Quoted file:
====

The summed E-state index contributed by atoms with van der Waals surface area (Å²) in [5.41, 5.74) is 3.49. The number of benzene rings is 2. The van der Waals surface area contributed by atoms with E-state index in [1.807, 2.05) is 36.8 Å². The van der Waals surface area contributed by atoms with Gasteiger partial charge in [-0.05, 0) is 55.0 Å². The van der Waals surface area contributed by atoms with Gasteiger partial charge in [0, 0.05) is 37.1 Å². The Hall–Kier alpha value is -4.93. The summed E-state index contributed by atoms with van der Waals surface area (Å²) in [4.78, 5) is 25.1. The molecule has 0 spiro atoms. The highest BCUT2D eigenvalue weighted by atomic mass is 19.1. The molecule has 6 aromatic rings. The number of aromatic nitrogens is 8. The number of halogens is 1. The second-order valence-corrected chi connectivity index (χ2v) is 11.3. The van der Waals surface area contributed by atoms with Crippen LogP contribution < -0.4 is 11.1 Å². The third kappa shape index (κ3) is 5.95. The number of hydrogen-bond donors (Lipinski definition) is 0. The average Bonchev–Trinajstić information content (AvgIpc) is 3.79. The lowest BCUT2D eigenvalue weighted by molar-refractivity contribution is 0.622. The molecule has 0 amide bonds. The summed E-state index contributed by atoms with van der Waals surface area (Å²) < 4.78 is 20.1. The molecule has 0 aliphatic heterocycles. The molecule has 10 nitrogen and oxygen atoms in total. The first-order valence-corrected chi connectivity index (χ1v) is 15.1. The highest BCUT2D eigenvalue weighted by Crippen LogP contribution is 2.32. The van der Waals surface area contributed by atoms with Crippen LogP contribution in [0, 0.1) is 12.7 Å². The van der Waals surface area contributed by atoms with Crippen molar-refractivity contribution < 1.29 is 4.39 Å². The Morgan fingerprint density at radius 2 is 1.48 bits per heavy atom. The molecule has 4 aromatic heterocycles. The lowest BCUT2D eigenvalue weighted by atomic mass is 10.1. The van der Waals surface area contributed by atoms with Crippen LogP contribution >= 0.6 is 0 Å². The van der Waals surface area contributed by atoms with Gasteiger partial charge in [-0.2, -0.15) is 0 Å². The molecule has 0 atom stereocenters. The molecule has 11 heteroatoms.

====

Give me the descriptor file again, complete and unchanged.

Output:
The summed E-state index contributed by atoms with van der Waals surface area (Å²) in [5.41, 5.74) is 3.49. The number of benzene rings is 2. The van der Waals surface area contributed by atoms with E-state index in [1.807, 2.05) is 36.8 Å². The van der Waals surface area contributed by atoms with Gasteiger partial charge in [-0.05, 0) is 55.0 Å². The van der Waals surface area contributed by atoms with Gasteiger partial charge in [0, 0.05) is 37.1 Å². The Hall–Kier alpha value is -4.93. The summed E-state index contributed by atoms with van der Waals surface area (Å²) in [4.78, 5) is 25.1. The molecule has 0 spiro atoms. The highest BCUT2D eigenvalue weighted by atomic mass is 19.1. The molecule has 6 aromatic rings. The number of aromatic nitrogens is 8. The number of halogens is 1. The second-order valence-corrected chi connectivity index (χ2v) is 11.3. The van der Waals surface area contributed by atoms with Crippen LogP contribution < -0.4 is 11.1 Å². The third kappa shape index (κ3) is 5.95. The number of hydrogen-bond donors (Lipinski definition) is 0. The average Bonchev–Trinajstić information content (AvgIpc) is 3.79. The lowest BCUT2D eigenvalue weighted by molar-refractivity contribution is 0.622. The molecule has 0 amide bonds. The summed E-state index contributed by atoms with van der Waals surface area (Å²) < 4.78 is 20.1. The molecule has 0 aliphatic heterocycles. The molecule has 10 nitrogen and oxygen atoms in total. The first-order valence-corrected chi connectivity index (χ1v) is 15.1. The highest BCUT2D eigenvalue weighted by Crippen LogP contribution is 2.32. The van der Waals surface area contributed by atoms with Crippen LogP contribution in [0, 0.1) is 12.7 Å². The van der Waals surface area contributed by atoms with Crippen molar-refractivity contribution < 1.29 is 4.39 Å². The Morgan fingerprint density at radius 2 is 1.48 bits per heavy atom. The molecule has 4 aromatic heterocycles. The lowest BCUT2D eigenvalue weighted by atomic mass is 10.1. The van der Waals surface area contributed by atoms with Crippen LogP contribution >= 0.6 is 0 Å². The van der Waals surface area contributed by atoms with Gasteiger partial charge in [-0.2, -0.15) is 0 Å². The molecule has 0 atom stereocenters. The molecule has 11 heteroatoms.